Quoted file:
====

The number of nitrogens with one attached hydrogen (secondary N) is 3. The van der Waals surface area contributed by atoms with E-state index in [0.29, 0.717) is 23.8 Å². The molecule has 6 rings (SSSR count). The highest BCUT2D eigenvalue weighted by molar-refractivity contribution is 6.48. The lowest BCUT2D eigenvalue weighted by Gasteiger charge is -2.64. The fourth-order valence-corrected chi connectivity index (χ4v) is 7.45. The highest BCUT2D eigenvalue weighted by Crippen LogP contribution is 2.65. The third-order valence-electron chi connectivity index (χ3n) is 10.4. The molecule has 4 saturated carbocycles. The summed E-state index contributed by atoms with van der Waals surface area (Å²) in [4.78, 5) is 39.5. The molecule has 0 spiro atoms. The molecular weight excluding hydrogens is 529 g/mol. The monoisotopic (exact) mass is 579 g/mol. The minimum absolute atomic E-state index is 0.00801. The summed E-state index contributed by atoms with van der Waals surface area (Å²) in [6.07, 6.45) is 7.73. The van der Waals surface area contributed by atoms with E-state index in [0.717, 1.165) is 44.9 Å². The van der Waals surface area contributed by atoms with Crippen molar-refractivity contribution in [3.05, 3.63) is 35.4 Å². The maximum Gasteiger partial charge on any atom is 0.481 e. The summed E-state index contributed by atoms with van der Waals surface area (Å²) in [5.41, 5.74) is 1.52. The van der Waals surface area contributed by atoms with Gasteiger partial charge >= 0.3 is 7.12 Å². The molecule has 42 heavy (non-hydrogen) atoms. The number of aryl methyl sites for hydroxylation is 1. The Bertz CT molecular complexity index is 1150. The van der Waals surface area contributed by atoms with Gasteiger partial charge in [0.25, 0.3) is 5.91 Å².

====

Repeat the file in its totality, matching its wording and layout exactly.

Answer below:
The number of nitrogens with one attached hydrogen (secondary N) is 3. The van der Waals surface area contributed by atoms with E-state index in [0.29, 0.717) is 23.8 Å². The molecule has 6 rings (SSSR count). The highest BCUT2D eigenvalue weighted by molar-refractivity contribution is 6.48. The lowest BCUT2D eigenvalue weighted by Gasteiger charge is -2.64. The fourth-order valence-corrected chi connectivity index (χ4v) is 7.45. The highest BCUT2D eigenvalue weighted by Crippen LogP contribution is 2.65. The third-order valence-electron chi connectivity index (χ3n) is 10.4. The molecule has 4 saturated carbocycles. The summed E-state index contributed by atoms with van der Waals surface area (Å²) in [4.78, 5) is 39.5. The molecule has 0 spiro atoms. The molecular weight excluding hydrogens is 529 g/mol. The monoisotopic (exact) mass is 579 g/mol. The minimum absolute atomic E-state index is 0.00801. The summed E-state index contributed by atoms with van der Waals surface area (Å²) in [6.07, 6.45) is 7.73. The van der Waals surface area contributed by atoms with E-state index in [0.717, 1.165) is 44.9 Å². The van der Waals surface area contributed by atoms with Crippen molar-refractivity contribution in [3.05, 3.63) is 35.4 Å². The maximum Gasteiger partial charge on any atom is 0.481 e. The summed E-state index contributed by atoms with van der Waals surface area (Å²) in [5.41, 5.74) is 1.52. The van der Waals surface area contributed by atoms with Gasteiger partial charge >= 0.3 is 7.12 Å². The molecule has 42 heavy (non-hydrogen) atoms. The number of aryl methyl sites for hydroxylation is 1. The Bertz CT molecular complexity index is 1150. The van der Waals surface area contributed by atoms with Gasteiger partial charge in [0.25, 0.3) is 5.91 Å².